The man in the old-fashioned suit stolidly eating a dish of liver and potatoes in New York’s Doral Park Hotel restaurant looked more like a retired university professor than the world’s most famous and tireless Nazi hunter. As he ate, Simon Wiesenthal, 76, astonished his luncheon companions—two lawyers from Canada’s 10-month-old Commission of Inquiry on War Criminals—with his memory of detailed evidence against the people he has pursued. The meeting last month with lawyers Michael Meighen and Yves Fortier had to take place in New York City: Wiesenthal has boycotted Canada for a decade because Ottawa has not prosecuted Nazi war criminals. And although the man with the intense brown eyes and deeply lined face will not soften his stand, he did consent to provide the commission with information on more than 200 suspected war criminals living in Canada. Said chief commissioner Justice Jules Deschênes: “It is hard to conceive of a commission of inquiry into Nazi war criminals in Canada
which did not talk to Wiesenthal.” Despite his age, Wiesenthal’s reputation as a successful Nazi stalker remains undiminished. For the past 40 years he has helped to track down and prosecute more than 1,100 war criminals, most notably Adolf Eichmann, a key author of Germany’s “Final Solu-
‘We thought the Nazis were just a passing fad. When we woke up to what it reallg was, it was too latey
tion” policy for exterminating the Jews. And after keeping alive the hunt in South and Central America for Joseph Mengele, known as the “doctor of death” at the Auschwitz concentration camp, Wiesenthal is now convinced that bones discovered last June in Brazil are those of Mengele, his most wanted target. In October he was hon-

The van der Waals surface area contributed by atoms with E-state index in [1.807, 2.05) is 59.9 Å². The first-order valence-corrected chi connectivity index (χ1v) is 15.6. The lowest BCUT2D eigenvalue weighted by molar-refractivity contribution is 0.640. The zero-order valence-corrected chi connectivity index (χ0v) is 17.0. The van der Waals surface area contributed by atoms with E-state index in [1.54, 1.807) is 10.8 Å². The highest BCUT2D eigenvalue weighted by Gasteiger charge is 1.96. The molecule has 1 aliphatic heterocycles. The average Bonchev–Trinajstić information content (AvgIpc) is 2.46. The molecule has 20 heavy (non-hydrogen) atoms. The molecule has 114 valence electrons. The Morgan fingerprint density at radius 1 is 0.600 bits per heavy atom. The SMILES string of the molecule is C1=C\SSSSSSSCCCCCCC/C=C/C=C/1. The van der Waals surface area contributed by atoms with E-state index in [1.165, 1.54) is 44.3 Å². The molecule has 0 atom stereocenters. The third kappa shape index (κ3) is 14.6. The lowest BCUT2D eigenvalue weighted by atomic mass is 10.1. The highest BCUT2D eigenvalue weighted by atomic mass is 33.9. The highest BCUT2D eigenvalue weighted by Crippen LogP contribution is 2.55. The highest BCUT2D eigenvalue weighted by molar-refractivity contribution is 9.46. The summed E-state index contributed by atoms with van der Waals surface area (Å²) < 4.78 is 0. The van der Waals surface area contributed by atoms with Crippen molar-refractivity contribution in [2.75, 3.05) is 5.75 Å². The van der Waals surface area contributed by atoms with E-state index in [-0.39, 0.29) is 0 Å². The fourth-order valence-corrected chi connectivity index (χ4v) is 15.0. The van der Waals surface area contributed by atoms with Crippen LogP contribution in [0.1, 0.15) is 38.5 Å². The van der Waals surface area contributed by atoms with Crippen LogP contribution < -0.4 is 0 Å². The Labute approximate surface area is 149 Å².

ored for the first time in Austria when Vienna gave him the Silver Medal of Honor. As well, he has been nominated for the 1985 Nobel Peace Prize.
But the belated honors have not lessened his frustrations. As his quarries die off, Wiesenthal says that he is painfully resigned to the fact that the protracted process of bringing them to trial is increasingly fruitless. As a result, Wiesenthal is spending most of his time educating the young and combatting neo-Nazi movements. During a 20-day lecture tour of U.S. universities last month, Wiesenthal proved that he inspires the young as effectively as he tracks Nazis. Said John Heinz, 21, an economics student at Indiana University in Bloomington: “People had a hard time believing he has devoted his entire life to pursuing these people. How does someone live like this?”
The answer lies in his history. Born in the Austro-Hungarian city of Buchach in 1908, the son of a commodity wholesaler, he has lived with persecution all his life. At the age of 12, he was wounded in an unprovoked attack from a Ukrainian cavalry officer who cut the boy’s leg with a sabre. Later, quota restrictions against Jews barred him from studying architecture at the Polytechnic Institute in Lvov, a city in the Ukraine. After studying in Prague he returned to Lvov in 1936, opened an architectural practice and married Cyla Müller, a distant relative of Viennese psychoanalyst Sigmund Freud.
Just days after Hitler invaded Russia, in 1941, a cadre of Nazi-trained Ukrainian auxiliary troops arrested him in Lvov. For the next four years he struggled to survive in a succession of concentration camps, uncertain whether his wife was alive. Sketches he made as an inmate reveal tortured images of Nazi skulls with gaping mouths which devour trainloads of doomed Jews. In desperation he twice attempted suicide—first by slashing his wrists, then by hanging. When U.S. soldiers liberated him from the Austrian camp of Mauthausen in 1945, he was 37 years old and weighed 90 lb.
Initially, he recalls being overwhelmed with a desire for revenge. Said Wiesenthal: “I had lost my whole family.” But Cyla was alive, and after she was liberated from a death camp in Germany the couple was reunited—the only two out of 91 family members to survive. Instead of returning to architectural practice, Wiesenthal joined the U.S. Army’s war crimes unit. His first assignment was to arrest an SS officer who lived in a third-storey apartment. Wiesenthal was still so weak that the man he arrested had to help him down the stairs.